SJB General Secretary Ranjith Madduma Bandara and SLFP Senior President Prof. Rohana Lakshman yesterday told The Island that their parties were strongly opposed to their members accepting ministerial posts.Both said that they had assured President Rajapaksa and Premier Wickremesinghe of their support for government economic recovery efforts while being in the Opposition. Prof. Lakshman insisted that Nimal Siripala de Silva taking up ministerial portfolio was contrary to the understanding reached with the current dispensation.The SLFP won 14 seats, including one National List seat at the last general election.Of the 13 lawmakers sworn in as ministers, Tiran Alles and Nalin Fernando representing the SLPP entered the Cabinet for the first time.

Among those accommodated in the Cabinet was Wijeyadasa Rajapakse, who was overlooked by the SLPP when the appointment of the original 30-member cabinet in terms of the 19th Amendment took place. Since then Rajapakse has been campaigning for the abolition of the executive presidency and on more than one occasion flayed President Rajapaksa. The lawmaker, in January this year shot off a letter to Chinese President Xi Jinping urging him to stop Chinese economic invasion of Sri Lanka. In a 45-point letter to the Chinese leader, the lawmaker alleged that most of the Chinese funded projects had been wasteful and large commissions paid to the corrupt politicians and officials to secure such projects.After the 2020 general election which the SLFP won comfortably securing a 2/3rd majority in Parliament, MP Rajapakse refused to accept the State Ministry for Education. Susil Premjayantha, who accepted that ministry was sacked last early January this year within 24 hours after he criticised the government’s handling of the economy.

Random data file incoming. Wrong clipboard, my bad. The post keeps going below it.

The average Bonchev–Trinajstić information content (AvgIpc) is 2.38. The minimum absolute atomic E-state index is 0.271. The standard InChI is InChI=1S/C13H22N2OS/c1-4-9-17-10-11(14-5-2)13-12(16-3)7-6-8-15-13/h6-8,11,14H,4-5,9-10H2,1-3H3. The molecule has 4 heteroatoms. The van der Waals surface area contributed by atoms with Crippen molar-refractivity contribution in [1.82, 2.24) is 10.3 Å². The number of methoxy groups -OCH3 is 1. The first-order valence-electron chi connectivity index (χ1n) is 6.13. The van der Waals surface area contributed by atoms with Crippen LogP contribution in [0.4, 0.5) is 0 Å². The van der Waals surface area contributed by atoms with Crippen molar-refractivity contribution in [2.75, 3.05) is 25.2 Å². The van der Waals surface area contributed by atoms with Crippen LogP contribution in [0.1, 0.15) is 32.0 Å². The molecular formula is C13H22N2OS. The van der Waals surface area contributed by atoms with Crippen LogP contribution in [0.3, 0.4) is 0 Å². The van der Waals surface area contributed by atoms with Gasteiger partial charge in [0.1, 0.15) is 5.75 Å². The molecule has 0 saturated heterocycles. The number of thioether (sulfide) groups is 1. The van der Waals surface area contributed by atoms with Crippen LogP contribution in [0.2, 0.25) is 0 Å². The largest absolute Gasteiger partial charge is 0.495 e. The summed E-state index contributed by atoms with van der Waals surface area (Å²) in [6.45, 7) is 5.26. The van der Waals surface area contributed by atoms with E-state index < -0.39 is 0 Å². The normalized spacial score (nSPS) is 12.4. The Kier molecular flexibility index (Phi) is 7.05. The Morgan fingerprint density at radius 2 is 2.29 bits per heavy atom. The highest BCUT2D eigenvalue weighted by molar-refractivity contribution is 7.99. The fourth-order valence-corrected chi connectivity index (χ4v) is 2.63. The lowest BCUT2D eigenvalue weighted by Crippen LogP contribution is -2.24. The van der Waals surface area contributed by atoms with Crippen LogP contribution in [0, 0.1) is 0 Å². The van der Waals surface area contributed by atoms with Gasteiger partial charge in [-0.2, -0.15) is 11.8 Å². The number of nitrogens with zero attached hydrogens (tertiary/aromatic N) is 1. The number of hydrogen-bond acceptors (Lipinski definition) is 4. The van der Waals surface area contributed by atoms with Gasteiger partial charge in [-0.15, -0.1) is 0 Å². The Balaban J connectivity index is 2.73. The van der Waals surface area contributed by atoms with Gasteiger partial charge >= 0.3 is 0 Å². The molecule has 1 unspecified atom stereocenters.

SLMC leader Rauff Hakeem on Thursday (19) accused the government of bribing Opposition lawmakers in a bid to secure their support. MP Hakeem questioned the government strategy while alleging that the original plan was to swear in a Cabinet of 15. Subsequently, the government planned a Cabinet of 18 and then they increased it to 22 ministers.PM Wickremesinghe assured Parliament on Thursday that members of the new Cabinet would not be entitled to minsterial salaries and perks.The Finance Minister has not been appointed. Ali Sabry, PC, served as the Finance Minister briefly after the removal of Basil Rajapaksa. Government efforts to persuade SJB’s Dr. Harsha de Silva, who is an economist to accept the finance portfolio have failed.